Govt amends Enterprises Bill
After much controversy following the passing of the Commercial Enterprises Bill, government has made amendments in order to better facilitate Bahamian investors who want to start up technology companies.
The legislation now requires no minimum investment for Bahamians to receive the benefits of the bill.
The amendments, according to Attorney General Carl Bethel, were made in the House of Assembly last Wednesday.
Amendments were made to clause four of the bill, to include Bahamians in the language of the legislation, whereas its original iteration only called for a person to “establish with an investment of not less than two hundred and fifty thousand dollars”.
Clause four now reads: “established by a Bahamian; a non-Bahamian with an investment of not less than two hundred and fifty thousand dollars; or a joint venture or partnership between a Bahamian and a non-Bahamian”.
For the purpose of the bill, a Bahamian is classified as “a natural person or legal person registered in accordance with the Companies Act in which not less than sixty percent of its shares are beneficially owned by Bahamians. It explains that a non-Bahamian is a “natural person or legal person being an incorporated or unincorporated body formed under the laws of a country other than The Bahamas and registered under the Companies Act”.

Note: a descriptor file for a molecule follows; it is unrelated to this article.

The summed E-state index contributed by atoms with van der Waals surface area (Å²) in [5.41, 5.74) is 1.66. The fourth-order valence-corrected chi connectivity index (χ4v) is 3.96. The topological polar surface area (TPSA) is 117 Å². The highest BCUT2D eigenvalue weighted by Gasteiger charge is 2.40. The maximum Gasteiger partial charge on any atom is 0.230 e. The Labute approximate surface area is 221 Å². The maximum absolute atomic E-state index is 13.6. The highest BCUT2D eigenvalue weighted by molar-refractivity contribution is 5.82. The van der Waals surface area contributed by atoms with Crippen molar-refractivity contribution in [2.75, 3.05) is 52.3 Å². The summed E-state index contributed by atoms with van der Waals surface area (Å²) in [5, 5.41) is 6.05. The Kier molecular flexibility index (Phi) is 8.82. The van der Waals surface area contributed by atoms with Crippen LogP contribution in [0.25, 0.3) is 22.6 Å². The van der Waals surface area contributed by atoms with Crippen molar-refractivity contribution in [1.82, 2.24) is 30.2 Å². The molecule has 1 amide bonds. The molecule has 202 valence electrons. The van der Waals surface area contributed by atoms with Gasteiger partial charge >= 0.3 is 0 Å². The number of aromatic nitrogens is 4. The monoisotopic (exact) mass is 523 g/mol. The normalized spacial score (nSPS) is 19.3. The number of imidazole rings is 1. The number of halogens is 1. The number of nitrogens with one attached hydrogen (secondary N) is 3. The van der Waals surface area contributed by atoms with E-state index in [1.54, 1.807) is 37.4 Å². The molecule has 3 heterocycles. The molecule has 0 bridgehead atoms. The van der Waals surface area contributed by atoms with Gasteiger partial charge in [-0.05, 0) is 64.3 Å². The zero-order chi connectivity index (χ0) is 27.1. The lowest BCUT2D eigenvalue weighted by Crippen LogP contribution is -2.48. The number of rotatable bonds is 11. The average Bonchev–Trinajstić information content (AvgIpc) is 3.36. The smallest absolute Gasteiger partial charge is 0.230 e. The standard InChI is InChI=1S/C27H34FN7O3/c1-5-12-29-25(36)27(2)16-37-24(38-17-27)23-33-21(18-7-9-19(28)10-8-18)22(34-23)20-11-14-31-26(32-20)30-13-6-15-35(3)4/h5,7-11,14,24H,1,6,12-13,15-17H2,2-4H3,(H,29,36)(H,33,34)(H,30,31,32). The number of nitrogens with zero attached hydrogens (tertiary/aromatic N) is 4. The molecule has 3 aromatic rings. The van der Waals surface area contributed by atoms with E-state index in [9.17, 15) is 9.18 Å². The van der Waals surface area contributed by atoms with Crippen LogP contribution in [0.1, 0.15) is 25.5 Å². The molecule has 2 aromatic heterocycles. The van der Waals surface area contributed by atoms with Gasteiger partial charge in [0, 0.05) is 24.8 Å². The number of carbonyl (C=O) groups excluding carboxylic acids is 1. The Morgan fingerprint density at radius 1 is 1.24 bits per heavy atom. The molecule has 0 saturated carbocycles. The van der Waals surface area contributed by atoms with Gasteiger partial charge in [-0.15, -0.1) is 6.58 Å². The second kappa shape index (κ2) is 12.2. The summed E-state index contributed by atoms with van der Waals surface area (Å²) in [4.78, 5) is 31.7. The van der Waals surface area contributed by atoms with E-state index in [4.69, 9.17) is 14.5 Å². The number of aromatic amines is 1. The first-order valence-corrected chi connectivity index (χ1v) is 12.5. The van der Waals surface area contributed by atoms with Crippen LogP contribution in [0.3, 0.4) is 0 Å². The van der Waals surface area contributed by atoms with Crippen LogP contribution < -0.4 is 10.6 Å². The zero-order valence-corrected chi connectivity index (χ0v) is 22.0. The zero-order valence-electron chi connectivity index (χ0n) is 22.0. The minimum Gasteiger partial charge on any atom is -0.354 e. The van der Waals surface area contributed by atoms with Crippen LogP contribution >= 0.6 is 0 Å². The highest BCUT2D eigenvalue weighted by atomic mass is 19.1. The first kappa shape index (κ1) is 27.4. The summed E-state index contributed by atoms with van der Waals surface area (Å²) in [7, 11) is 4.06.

The bill came under heavy scrutiny because it appeared to favor foreigners in the government’s endeavor to diversify the economy by attracting technology firms. The government is seeking to make Grand Bahama the Silicon Valley of this region.
The bill seeks to liberalize the granting of work permits to an enterprise that wishes to establish itself in The Bahamas and requires work permits for its management team and key personnel.
Government explained that the bill is designed to attract “new and diverse businesses that are not looking at The Bahamas because of the rigidities that affect new businesses in this country”.
The country’s ease of doing business ranking has slumped significantly in recent years; The Bahamas was ranked 121 out of 190 economies when it comes to facilitating private sector activity.
However, the establishment of the bill will efficiently consider and determine every work permit application in a timely manner, making doing business and staffing technology companies easier.
The bill allows for an employee of an enterprise that has a specified commercial enterprise certificate to enter The Bahamas “freely”. However, the work permit application has to be made within 30 days after entry. The certificate will remain valid for one year and is subject to approval.
In terms of applications for work permits, the bill also explains that the director of immigration has 14 days to grant the work permit, but if the director fails to do so within that time period, the work permit is deemed to have been granted.
A work permit granted will be valid for three years and renewable for an additional period of up to three years.
The employees who are granted work permits also have to be certified professionals that comply with conditions outlined by relevant regulatory agencies and bodies.
The bill’s first schedule carries the list of enterprises that are subject to approval; some include captive insurance, reinsurance, international trade, nano technology, call centers, arbitration, maritime trade and aviation registration.